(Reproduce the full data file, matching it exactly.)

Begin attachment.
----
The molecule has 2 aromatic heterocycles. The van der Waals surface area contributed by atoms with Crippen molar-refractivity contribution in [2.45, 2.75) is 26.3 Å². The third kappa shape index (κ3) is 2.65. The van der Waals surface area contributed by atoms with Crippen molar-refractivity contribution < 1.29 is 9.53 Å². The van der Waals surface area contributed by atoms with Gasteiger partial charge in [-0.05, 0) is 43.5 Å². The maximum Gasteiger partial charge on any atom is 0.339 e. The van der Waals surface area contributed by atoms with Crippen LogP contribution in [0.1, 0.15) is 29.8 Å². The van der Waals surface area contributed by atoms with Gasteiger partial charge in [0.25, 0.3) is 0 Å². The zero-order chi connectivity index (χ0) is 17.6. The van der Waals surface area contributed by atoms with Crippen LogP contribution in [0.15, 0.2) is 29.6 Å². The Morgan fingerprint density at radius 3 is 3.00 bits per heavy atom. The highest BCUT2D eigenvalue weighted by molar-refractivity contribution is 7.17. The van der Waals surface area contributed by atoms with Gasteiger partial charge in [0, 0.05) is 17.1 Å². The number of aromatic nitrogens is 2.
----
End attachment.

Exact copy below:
The molecule has 2 aromatic heterocycles. The van der Waals surface area contributed by atoms with Crippen molar-refractivity contribution in [2.45, 2.75) is 26.3 Å². The third kappa shape index (κ3) is 2.65. The van der Waals surface area contributed by atoms with Crippen molar-refractivity contribution < 1.29 is 9.53 Å². The van der Waals surface area contributed by atoms with Gasteiger partial charge in [-0.05, 0) is 43.5 Å². The maximum Gasteiger partial charge on any atom is 0.339 e. The van der Waals surface area contributed by atoms with Crippen LogP contribution in [0.1, 0.15) is 29.8 Å². The van der Waals surface area contributed by atoms with Gasteiger partial charge in [0.25, 0.3) is 0 Å². The zero-order chi connectivity index (χ0) is 17.6. The van der Waals surface area contributed by atoms with Crippen LogP contribution in [0.15, 0.2) is 29.6 Å². The Morgan fingerprint density at radius 3 is 3.00 bits per heavy atom. The highest BCUT2D eigenvalue weighted by molar-refractivity contribution is 7.17. The van der Waals surface area contributed by atoms with Gasteiger partial charge in [0, 0.05) is 17.1 Å². The number of aromatic nitrogens is 2.